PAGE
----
Missouri State Representative Keith English has another idea to fix the mess at West Lake. In February, English and 12 co-sponsors filed a resolution with the state assembly to transfer control of the site from the EPA to the Army Corps of Engineers’ Formerly Utilized Sites Remedial Actions Program (FUSRAP) – a proven success that has already cleared more than one million cubic yards of atomic waste from other sites in the St. Louis area, shipping the radioactive contaminants to safe disposal cells in Utah and Idaho. A nearly identical resolution filed by State Senator Maria Chappelle-Nadal in Missouri’s other legislative body garnered three co-sponsors. “The educated people that deal with this type of waste can see that there’s an issue with just putting a cap on top,” says English.
Unfortunately, anything that passes through Missouri’s statehouses would only represent a symbolic victory. Since West Lake remains under federal jurisdiction, only an act of Congress could transfer the site to the Army Corps. For this reason, many are looking to Missouri’s U.S. Senate delegation – Democrat Claire McCaskill and Republican Roy Blunt – to lead on this issue. “I hope that our resolutions pass and get to Senator Blunt and Senator McCaskill’s office,” English says. “Because they’ve been sweeping it under the rug for the past several years.”
The Missouri Coalition for the Environment, which has advocated for the removal of West Lake wastes for more than a decade, in part blames Missouri’s ties to the nuclear energy industry for the senators’ lack of action. Both McCaskill and Blunt, as well as Missouri Governor Jay Nixon, have pushed for bringing more nuclear reactors to the state. Any more attention to a hazardous radioactive dump might get in the way of that messaging. “They won’t touch this with a 10-foot pole,” says the Coalition’s safe energy director, Ed Smith. “It doesn’t fit their narrative of clean nuclear power and ‘jobs, jobs, jobs.'”
Blunt has yet to make any public statement on the issue, and his office has not responded to requests for comment. McCaskill, meanwhile, supported the 2008 cap-and-leave plan for the West Lake radwaste; on March 12th of this year, she sent a response to several concerned citizens, assuring them, “I will continue to monitor these situations and ensure that any proposal put forward to address them provides a safe, cost-effective solution for Missourians.”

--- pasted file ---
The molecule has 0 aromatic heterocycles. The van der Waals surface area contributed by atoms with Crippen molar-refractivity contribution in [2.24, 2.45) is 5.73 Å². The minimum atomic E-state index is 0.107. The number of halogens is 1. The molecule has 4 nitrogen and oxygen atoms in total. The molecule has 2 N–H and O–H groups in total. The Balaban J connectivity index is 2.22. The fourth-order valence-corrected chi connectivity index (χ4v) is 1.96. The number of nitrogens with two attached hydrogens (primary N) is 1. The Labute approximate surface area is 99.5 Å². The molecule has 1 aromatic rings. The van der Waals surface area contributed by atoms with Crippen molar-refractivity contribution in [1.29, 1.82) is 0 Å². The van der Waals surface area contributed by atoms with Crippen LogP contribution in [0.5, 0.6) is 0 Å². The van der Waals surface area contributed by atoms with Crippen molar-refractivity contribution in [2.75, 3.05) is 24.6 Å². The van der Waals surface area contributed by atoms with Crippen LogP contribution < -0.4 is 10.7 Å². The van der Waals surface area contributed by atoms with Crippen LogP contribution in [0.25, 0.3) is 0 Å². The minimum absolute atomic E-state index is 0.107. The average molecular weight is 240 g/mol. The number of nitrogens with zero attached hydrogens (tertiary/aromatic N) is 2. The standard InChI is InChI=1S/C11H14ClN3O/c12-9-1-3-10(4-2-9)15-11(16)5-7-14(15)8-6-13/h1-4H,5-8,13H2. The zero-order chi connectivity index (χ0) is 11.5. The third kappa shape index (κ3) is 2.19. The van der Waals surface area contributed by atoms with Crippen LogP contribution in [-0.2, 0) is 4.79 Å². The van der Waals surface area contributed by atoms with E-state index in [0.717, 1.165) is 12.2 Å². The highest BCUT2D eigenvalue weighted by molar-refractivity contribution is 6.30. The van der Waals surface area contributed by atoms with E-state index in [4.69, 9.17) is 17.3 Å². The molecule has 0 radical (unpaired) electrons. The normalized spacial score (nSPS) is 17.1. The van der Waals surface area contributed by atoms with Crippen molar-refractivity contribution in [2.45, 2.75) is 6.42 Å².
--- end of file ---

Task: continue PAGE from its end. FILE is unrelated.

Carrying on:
McCaskill’s reference to a “cost-effective solution” didn’t sit well with the activists in Bridgeton. “I don’t give a flying fuck how much it costs,” says Chapman. “This is about my children.”
Bridgeton’s underground fire was news to Ramona Herbert, who moved to Spanish Village with her family last November. She and her husband, Joshua, came here from St. Louis’ inner city, hoping for a safer place to raise their kids. When the Herberts signed a five-year lease for their new home, no one disclosed to them that hot nuclear dumps sit a mile north from their children’s bedrooms. No one told the Herberts that an ongoing landfill fire burns just down the street from their local Bob Evans restaurant. After two months in her new home, Ramona Herbert noticed an EPA flier on her door announcing a community meeting, but it meant little to her.
“My landlord said to me that we have a little sewage problem,” she recalls. “So I’m thinking the sewage system isn’t working right.” But the stench only got worse, and she started having trouble sleeping. Parents stopped letting 14-year-old Mateo Herbert’s friends shoot hoops in his neighborhood, because something in the air was making their kids’ eyes water. And Joshua Herbert, who boasted a nearly spotless medical history, started suffering terrible headaches.
Ramona Herbert learned about St. Louis’ nuclear waste legacy from a Rolling Stone reporter. As soon as she found out, she got in touch with Chapman, and she is now part of a growing coalition. Like hundreds of other concerned citizens in North St. Louis, she wants answers. “When were we going to be warned?” Herbert wonders, standing at the door of her new home. “When is it too late?”
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I bring this information to the public with a very heavy heart. Some journalists revel in being able to expose the type of dramatic conspiracy contained in this article. I take no such pleasure in bringing this to your attention. I will receive no awards or accolades, nor do I seek any. I am setting myself up to be criticized as “one of those conspiracy theorists” with too much time on his hands who has nothing better to do with my time than to invent wild tales of corruption in an attempt to draw attention to myself. I will not be invited on Coast to Coast AM, to reveal my findings to an audience of 12 million people. Perhaps, 10-20 thousand people will actually take the time to read the stunning facts contained in the following paragraphs. What I am trying to accomplish is to start a chain reaction that will culminate in waking up a majority of the public in order to rise up against the abject evil that runs our country. This article is controversial, and I might not actually believe it myself except that every fact in this article is true.
This article is structured in such a way that if the reader takes the time to follow the evidence trail, there can only be one conclusion that makes any sense.
Specifically, this article will detail the following:
How many times in the history of the insurance industry, have individuals or businesses been caught setting fire to their homes and businesses in order to receive a lucrative payout of insurance money? This is exactly what BP and Exxon are doing. They are intentionally burning down their own home (oil) in order to construct a behemoth palace (bio-fuels).